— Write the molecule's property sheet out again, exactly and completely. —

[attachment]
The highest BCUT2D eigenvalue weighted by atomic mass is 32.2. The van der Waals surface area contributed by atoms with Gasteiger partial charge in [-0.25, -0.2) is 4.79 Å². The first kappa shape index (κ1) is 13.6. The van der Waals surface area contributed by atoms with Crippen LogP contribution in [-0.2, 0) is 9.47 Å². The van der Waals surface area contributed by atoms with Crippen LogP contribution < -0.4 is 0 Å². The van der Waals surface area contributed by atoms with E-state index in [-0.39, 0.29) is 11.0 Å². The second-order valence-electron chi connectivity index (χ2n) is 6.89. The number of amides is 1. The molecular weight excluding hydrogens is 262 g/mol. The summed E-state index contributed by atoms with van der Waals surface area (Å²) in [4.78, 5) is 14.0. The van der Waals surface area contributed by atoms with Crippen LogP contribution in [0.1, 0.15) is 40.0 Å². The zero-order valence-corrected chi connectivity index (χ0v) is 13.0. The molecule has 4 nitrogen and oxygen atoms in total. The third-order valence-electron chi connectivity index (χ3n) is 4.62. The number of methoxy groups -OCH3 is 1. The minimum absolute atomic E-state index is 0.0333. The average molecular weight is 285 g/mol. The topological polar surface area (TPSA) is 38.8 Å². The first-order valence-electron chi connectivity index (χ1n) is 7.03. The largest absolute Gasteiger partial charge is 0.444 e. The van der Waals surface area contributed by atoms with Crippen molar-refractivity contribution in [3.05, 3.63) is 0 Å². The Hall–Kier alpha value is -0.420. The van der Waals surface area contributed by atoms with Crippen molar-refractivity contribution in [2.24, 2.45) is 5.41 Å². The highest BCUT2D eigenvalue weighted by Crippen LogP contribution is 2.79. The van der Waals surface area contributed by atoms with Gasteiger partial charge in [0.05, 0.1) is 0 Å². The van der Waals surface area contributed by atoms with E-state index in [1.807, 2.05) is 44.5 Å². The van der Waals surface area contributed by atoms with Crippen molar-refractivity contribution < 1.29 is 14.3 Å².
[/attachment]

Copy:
The highest BCUT2D eigenvalue weighted by atomic mass is 32.2. The van der Waals surface area contributed by atoms with Gasteiger partial charge in [-0.25, -0.2) is 4.79 Å². The first kappa shape index (κ1) is 13.6. The van der Waals surface area contributed by atoms with Crippen LogP contribution in [-0.2, 0) is 9.47 Å². The van der Waals surface area contributed by atoms with Crippen LogP contribution < -0.4 is 0 Å². The van der Waals surface area contributed by atoms with E-state index in [-0.39, 0.29) is 11.0 Å². The second-order valence-electron chi connectivity index (χ2n) is 6.89. The number of amides is 1. The molecular weight excluding hydrogens is 262 g/mol. The summed E-state index contributed by atoms with van der Waals surface area (Å²) in [4.78, 5) is 14.0. The van der Waals surface area contributed by atoms with Crippen LogP contribution in [0.1, 0.15) is 40.0 Å². The zero-order valence-corrected chi connectivity index (χ0v) is 13.0. The molecule has 4 nitrogen and oxygen atoms in total. The third-order valence-electron chi connectivity index (χ3n) is 4.62. The number of methoxy groups -OCH3 is 1. The minimum absolute atomic E-state index is 0.0333. The average molecular weight is 285 g/mol. The topological polar surface area (TPSA) is 38.8 Å². The first-order valence-electron chi connectivity index (χ1n) is 7.03. The largest absolute Gasteiger partial charge is 0.444 e. The van der Waals surface area contributed by atoms with Crippen molar-refractivity contribution in [3.05, 3.63) is 0 Å². The Hall–Kier alpha value is -0.420. The van der Waals surface area contributed by atoms with Crippen molar-refractivity contribution in [2.24, 2.45) is 5.41 Å². The highest BCUT2D eigenvalue weighted by Crippen LogP contribution is 2.79. The van der Waals surface area contributed by atoms with Gasteiger partial charge in [0.05, 0.1) is 0 Å². The van der Waals surface area contributed by atoms with E-state index in [1.807, 2.05) is 44.5 Å². The van der Waals surface area contributed by atoms with Crippen molar-refractivity contribution < 1.29 is 14.3 Å².